It can be tempting for people to forego estate planning advice and go down the route of DIY estate planning. Using online sites to craft DIY estate planning documents such as wills and powers of attorney is appealing for those who can’t (or don’t want to) pay for legal advice. But there can be significant risks as well, especially if someone’s financial situation is complex or involves issues that potentially need legal oversight.

The Risks of DIY Estate Planning

You may think that DIY estate planning may work well for you because you don’t have a complicated estate, but the truth is that most people have a degree of complication. If you’ve got a partner or spouse and children, you’ve added another degree of complication, and add to this the accumulation of assets, divorce, remarriage, births, illness, owning a business and retirement – quickly your DIY estate planning can’t cope.

You may miss something

estate planning, DIY estate planning, wills, powers of attorney, online wills, estate battlesIt’s really common for people who DIY estate planning miss things simply because they don’t understand the complexity of succession law. This can lead to significant ramifications for their estate, from litigation to paying lots of tax to creating a will that’s simply invalid.  Always seek comprehensive advice – a specialist will consider every scenario to make sure nothing is missed.

You may create litigation

Because you don’t know the law, your DIY estate planning may inadvertently leave your estate open to a court battle. The law imposes obligations on will-makers in several different ways, and if you don’t understand these, your will could be challenged. A specialist in wills and estates will reduce the threat of litigation on your estate.

Understanding the role of executor

Choosing the correct executor is vital to making sure the estate is properly handled in a timely way. The Executor has enormous legal obligations and can be held personally liable if they don’t undertake their duties correctly. A dishonest executor can be disastrous for your estate. Choosing the wrong person for the job may cost the estate time and money.

estate planning, DIY estate planning, wills, powers of attorney, online wills, estate battlesUnder-estimating your estate

DIY estate planning relies on the belief that your estate is too small to justify planning advice.  The classic example is superannuation – most, if not all, working Australians have superannuation which can include significant life insurance. Your will doesn’t directly deal with your superannuation, so it’s worth getting advice that can handle every aspect of your estate.

Don’t ignore the risk of mental incapacity

Estate planning is not just about planning for death but should also take into account what happens if someone becomes mentally incompetent due to an illness like a stroke or dementia, or due to an accident.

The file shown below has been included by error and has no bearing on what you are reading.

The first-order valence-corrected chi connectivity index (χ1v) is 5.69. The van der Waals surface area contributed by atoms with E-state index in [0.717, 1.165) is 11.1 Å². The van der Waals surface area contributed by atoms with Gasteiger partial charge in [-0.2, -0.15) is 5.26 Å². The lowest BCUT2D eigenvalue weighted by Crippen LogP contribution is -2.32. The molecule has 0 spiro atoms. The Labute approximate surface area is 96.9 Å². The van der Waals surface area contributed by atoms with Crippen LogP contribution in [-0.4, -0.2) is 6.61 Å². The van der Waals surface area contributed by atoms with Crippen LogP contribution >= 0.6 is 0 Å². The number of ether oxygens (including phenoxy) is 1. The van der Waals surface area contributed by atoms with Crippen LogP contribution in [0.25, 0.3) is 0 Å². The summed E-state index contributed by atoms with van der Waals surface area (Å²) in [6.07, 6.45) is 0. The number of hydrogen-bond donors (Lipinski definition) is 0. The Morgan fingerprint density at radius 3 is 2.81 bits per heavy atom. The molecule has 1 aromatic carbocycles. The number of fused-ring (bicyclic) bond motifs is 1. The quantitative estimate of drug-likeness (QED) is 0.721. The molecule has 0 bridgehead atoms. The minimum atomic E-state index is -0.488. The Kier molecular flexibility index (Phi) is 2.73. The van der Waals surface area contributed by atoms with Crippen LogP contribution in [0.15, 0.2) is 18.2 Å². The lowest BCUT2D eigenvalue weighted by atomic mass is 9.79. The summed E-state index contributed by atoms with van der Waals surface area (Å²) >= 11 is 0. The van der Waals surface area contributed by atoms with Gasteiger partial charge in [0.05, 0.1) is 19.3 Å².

This is not a one-time deal

Your estate planning shouldn’t get done once and then forgotten about.  It should be reviewed every few years at a minimum, or whenever there is a significant change to someone’s personal or financial affairs. Regular reviews make sure a Will is still current and that the beneficiaries along with assets left are still correct.

Understanding ownership

One of the major problems of DIY estate planning is the failure to understand how assets are owned, and therefore whether or not a will can Another potential problem in this area is that people distribute assets via their Will that they do not actually own.

· Jointly-held property – the property will automatically pass to the surviving owner

· Superannuation – Superannuation assets are held by the trustee of the super fund and, as such, might not be included in an estate. Many superannuation funds include the option to nominate a beneficiary and this nomination will override the Will.  If no binding nomination has been made, the death benefits will normally be paid out at the trustee’s discretion, and this again may not be as per the deceased’s wishes in their Will.

· Proceeds of life insurance policies – If a policy is held with a nominated beneficiary, the proceeds will pass to that person upon death, regardless of the beneficiaries named in a Will.

· Company assets – A company is a separate legal entity and, as such, its assets themselves are not distributed by a Will

Death and Taxes

There are a number of tax considerations that will impact on how much beneficiaries end up receiving from an estate such as income tax, capital gains tax (CGT) and land tax. Tax is always a complex area of the law, and failure to understand the implications of DIY estate planning can mean your beneficiaries will end up paying more tax than is necessary.

For specialist estate planning advice, please contact us today – we offer a FREE, 10-minute phone consultation.